Work in Progress



Intellectual Humility: An Introduction to the Philosophy and Science (with Peter L. Samuelson). Under contract with Bloomsbury Academic.

ABSTRACT: Two intellectual vices seem to always tempt us: arrogance and diffidence. Regarding the former, the world is permeated by dogmatism and table-thumping close-mindedness. From politics, to religion, to simple matters of taste, zealots and ideologues all too often define our disagreements, often making debate and dialogue completely intractable. But to the other extreme, given a world with so much pluralism and heated disagreement, intellectual apathy and a prevailing agnosticism can be simply all too alluring. So the need for intellectual humility, open-mindedness, and a careful, humble commitment to the truth are apparent. In this book, Dr Church and Dr Samuelson explicate a robust and vibrant account of the philosophy and science of this most valuable virtue, and they highlight how it can be best applied and personally developed.

Knowledge as Virtue, under review.

ABSTRACT: Knowledge as Virtue centers on two dominant trends within contemporary epistemology: (i) the growing dissatisfaction with the reductive analysis of knowledge, the project of explicating knowledge in terms of a list of necessary and jointly sufficient conditions, and (ii) the surging popularity of virtue-theoretic epistemologies. The ultimate goal is to endorse both trends, to endorse non-reductive virtue epistemology. Given that all prominent renditions of virtue epistemology assume the reductive model, however, such a move is not straightforward – work needs to be done to elucidate just what is wrong with the reductive analysis model, in general, and why the reductive accounts of virtue epistemology, in particular, are lacking.

The first part of the book involves diagnosing what is wrong with the reductive model and defending such a diagnosis against objections. No doubt, the problem with the reductive analysis project has to be the Gettier Problem. In her 1994 paper, “The Inescapability of Gettier Problems,” Linda Zagzebski argues that the only way for an analysis of knowledge to avoid Gettier counterexamples is to assume that either warrant is divorced from truth or inviolably connected to it – the problem being that neither of these options seem to be feasible. In Chapter 1, I lend credence to Zagzebski’s diagnosis of Gettier problems (and the trend to abandon the reductive analysis project) by examining the nature of luck, the key component of Gettier problems. And in Chapter 2, I vindicate this diagnosis against a range of critiques that find expression in the contemporary literature.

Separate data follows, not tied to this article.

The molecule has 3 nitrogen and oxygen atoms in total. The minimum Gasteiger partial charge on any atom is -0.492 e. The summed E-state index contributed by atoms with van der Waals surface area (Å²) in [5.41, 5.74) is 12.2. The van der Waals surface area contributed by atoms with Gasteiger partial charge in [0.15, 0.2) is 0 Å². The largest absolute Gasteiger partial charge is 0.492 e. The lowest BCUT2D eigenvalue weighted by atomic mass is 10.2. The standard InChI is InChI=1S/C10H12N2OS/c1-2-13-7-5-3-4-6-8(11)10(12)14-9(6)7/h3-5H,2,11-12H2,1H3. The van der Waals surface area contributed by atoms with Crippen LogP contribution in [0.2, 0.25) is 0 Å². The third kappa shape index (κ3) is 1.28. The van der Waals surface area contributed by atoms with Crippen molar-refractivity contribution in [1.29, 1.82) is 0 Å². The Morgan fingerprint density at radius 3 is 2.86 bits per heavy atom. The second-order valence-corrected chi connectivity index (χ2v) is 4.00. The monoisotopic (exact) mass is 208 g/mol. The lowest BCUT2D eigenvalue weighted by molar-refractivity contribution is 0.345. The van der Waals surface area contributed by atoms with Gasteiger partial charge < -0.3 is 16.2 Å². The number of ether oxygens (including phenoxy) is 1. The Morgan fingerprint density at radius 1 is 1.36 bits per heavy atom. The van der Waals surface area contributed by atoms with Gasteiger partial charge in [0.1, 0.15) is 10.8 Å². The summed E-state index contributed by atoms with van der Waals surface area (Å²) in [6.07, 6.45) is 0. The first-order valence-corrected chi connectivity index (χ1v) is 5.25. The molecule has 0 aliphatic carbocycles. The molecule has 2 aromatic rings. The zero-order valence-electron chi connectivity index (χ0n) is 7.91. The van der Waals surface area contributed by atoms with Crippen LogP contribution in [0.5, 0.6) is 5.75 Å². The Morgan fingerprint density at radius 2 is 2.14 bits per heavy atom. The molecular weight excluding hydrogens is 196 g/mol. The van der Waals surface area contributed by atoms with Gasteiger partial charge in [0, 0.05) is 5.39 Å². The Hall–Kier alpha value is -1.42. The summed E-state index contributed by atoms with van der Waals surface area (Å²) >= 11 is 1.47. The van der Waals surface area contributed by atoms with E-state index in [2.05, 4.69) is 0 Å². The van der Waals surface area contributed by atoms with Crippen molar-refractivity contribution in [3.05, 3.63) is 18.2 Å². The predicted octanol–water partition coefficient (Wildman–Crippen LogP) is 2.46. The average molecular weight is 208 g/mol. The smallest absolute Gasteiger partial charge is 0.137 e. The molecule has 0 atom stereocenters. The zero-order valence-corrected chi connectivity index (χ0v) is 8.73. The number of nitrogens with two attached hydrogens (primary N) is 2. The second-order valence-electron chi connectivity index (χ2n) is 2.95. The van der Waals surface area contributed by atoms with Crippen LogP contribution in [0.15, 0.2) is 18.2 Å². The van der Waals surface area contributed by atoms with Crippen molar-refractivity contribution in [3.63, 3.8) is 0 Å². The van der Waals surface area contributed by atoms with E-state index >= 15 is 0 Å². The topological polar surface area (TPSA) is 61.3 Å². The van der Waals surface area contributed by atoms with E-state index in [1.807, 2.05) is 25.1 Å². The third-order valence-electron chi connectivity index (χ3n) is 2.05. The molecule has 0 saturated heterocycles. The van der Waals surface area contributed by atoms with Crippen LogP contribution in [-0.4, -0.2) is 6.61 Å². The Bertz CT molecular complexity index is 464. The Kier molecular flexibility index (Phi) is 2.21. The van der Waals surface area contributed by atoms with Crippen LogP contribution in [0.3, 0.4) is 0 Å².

The second part of the book involves applying this diagnosis to prominent versions of virtue epistemology – arguing that, despite the merits of virtue-theoretic accounts of knowledge, virtue epistemology offers no new cures against Gettier counterexamples. In Chapter 3, I consider the virtue epistemology of Alvin Plantinga as found in his warrant trilogy, Warrant: The Current Debate (1993a), Warrant and Proper Function (1993b), and Warranted Christian Belief (2000). And in Chapter 4, I consider the virtue epistemology of Ernest Sosa as found in A Virtue Epistemology (2007) and Reflective Knowledge (2009). Both virtue epistemologies are respectively seminal and iconic; nevertheless, I argue, in accord with the proposed diagnosis offered in Chapter 1, that neither of them are able to viably surmount the Gettier Problem – being either susceptible to Gettier counterexamples or unfeasible, leading to radical skepticism.

Having paved the way by diagnosing what is wrong with the reductive analysis project and applying this diagnosis to two prominent versions of (reductive) virtue epistemology, the third and final part of this book involves the exploration of what non-reductive virtue epistemology should look like. In Chapter 5, I argue that there are three general strategies that can be used to develop non-reductive virtue epistemologies, which preserve our favorite virtue-theoretic concepts without committing to the analyzability of knowledge.  What is more, all of these strategies, I argue, are perfectly compatible with seminal non-reductive accounts of knowledge already on offer in the contemporary literature. Finally, in Chapter 6, I work from broad epistemic, moral, and empirical constraints to fully develop and defend a non-reductive virtue epistemology where knowledge is virtue. Through this research I establish a non-reductive virtue epistemology that is able not only to endure what I see as inevitable developments in 21st century epistemology but also to contribute positively to a number of debates and discussions across the discipline and beyond.

Edited Volumes

The Routledge Handbook of Theories of Luck (under contract with Routledge).

ABSTRACT: Academic literature has recently seen a tremendous, ongoing surge of interdisciplinary interest in luck. From the problem of moral luck, to anti-luck epistemology, to the relationship between luck attributions and cognitive biases, to meta-questions regarding the nature of luck itself, ethicists, epistemologists, and psychologists are investing significant time and energy on theoretical and empirical questions surrounding luck. This proposed Handbook aims to bring together this interdisciplinary body of research into a single volume that will serve as both a touchstone for understanding the relevant issues and a first port of call for future philosophical and psychological research on luck.